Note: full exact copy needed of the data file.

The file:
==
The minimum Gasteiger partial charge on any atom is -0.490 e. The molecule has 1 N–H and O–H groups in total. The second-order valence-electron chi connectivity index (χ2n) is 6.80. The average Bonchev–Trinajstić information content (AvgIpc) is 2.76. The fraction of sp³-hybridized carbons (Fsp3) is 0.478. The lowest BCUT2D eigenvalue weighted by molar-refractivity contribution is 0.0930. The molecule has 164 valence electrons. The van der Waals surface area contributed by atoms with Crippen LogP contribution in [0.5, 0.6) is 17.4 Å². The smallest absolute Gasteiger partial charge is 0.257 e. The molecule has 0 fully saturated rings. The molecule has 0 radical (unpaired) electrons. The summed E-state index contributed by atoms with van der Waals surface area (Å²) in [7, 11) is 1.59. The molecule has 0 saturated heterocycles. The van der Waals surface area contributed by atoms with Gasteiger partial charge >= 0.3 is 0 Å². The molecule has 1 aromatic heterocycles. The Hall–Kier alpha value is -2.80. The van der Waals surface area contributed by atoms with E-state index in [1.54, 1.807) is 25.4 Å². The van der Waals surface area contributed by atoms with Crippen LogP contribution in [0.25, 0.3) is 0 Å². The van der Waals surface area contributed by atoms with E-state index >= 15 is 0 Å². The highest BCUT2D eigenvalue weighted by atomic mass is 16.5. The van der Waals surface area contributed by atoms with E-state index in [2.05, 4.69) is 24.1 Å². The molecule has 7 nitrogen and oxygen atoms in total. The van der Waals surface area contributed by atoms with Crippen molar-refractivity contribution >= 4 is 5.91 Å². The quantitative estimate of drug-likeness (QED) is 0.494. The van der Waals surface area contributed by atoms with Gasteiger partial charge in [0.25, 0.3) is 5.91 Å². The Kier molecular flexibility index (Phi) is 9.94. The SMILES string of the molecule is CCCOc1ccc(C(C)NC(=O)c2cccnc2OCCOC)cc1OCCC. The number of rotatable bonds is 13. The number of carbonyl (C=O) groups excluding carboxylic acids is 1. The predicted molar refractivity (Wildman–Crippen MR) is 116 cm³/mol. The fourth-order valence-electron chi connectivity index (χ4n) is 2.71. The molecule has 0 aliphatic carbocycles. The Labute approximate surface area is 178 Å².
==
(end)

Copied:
The minimum Gasteiger partial charge on any atom is -0.490 e. The molecule has 1 N–H and O–H groups in total. The second-order valence-electron chi connectivity index (χ2n) is 6.80. The average Bonchev–Trinajstić information content (AvgIpc) is 2.76. The fraction of sp³-hybridized carbons (Fsp3) is 0.478. The lowest BCUT2D eigenvalue weighted by molar-refractivity contribution is 0.0930. The molecule has 164 valence electrons. The van der Waals surface area contributed by atoms with Crippen LogP contribution in [0.5, 0.6) is 17.4 Å². The smallest absolute Gasteiger partial charge is 0.257 e. The molecule has 0 fully saturated rings. The molecule has 0 radical (unpaired) electrons. The summed E-state index contributed by atoms with van der Waals surface area (Å²) in [7, 11) is 1.59. The molecule has 0 saturated heterocycles. The van der Waals surface area contributed by atoms with Gasteiger partial charge >= 0.3 is 0 Å². The molecule has 1 aromatic heterocycles. The Hall–Kier alpha value is -2.80. The van der Waals surface area contributed by atoms with E-state index in [1.54, 1.807) is 25.4 Å². The van der Waals surface area contributed by atoms with Crippen LogP contribution in [0.25, 0.3) is 0 Å². The van der Waals surface area contributed by atoms with E-state index >= 15 is 0 Å². The highest BCUT2D eigenvalue weighted by atomic mass is 16.5. The van der Waals surface area contributed by atoms with E-state index in [2.05, 4.69) is 24.1 Å². The molecule has 7 nitrogen and oxygen atoms in total. The van der Waals surface area contributed by atoms with Crippen molar-refractivity contribution >= 4 is 5.91 Å². The quantitative estimate of drug-likeness (QED) is 0.494. The van der Waals surface area contributed by atoms with Gasteiger partial charge in [0.25, 0.3) is 5.91 Å². The Kier molecular flexibility index (Phi) is 9.94. The SMILES string of the molecule is CCCOc1ccc(C(C)NC(=O)c2cccnc2OCCOC)cc1OCCC. The number of rotatable bonds is 13. The number of carbonyl (C=O) groups excluding carboxylic acids is 1. The predicted molar refractivity (Wildman–Crippen MR) is 116 cm³/mol. The fourth-order valence-electron chi connectivity index (χ4n) is 2.71. The molecule has 0 aliphatic carbocycles. The Labute approximate surface area is 178 Å².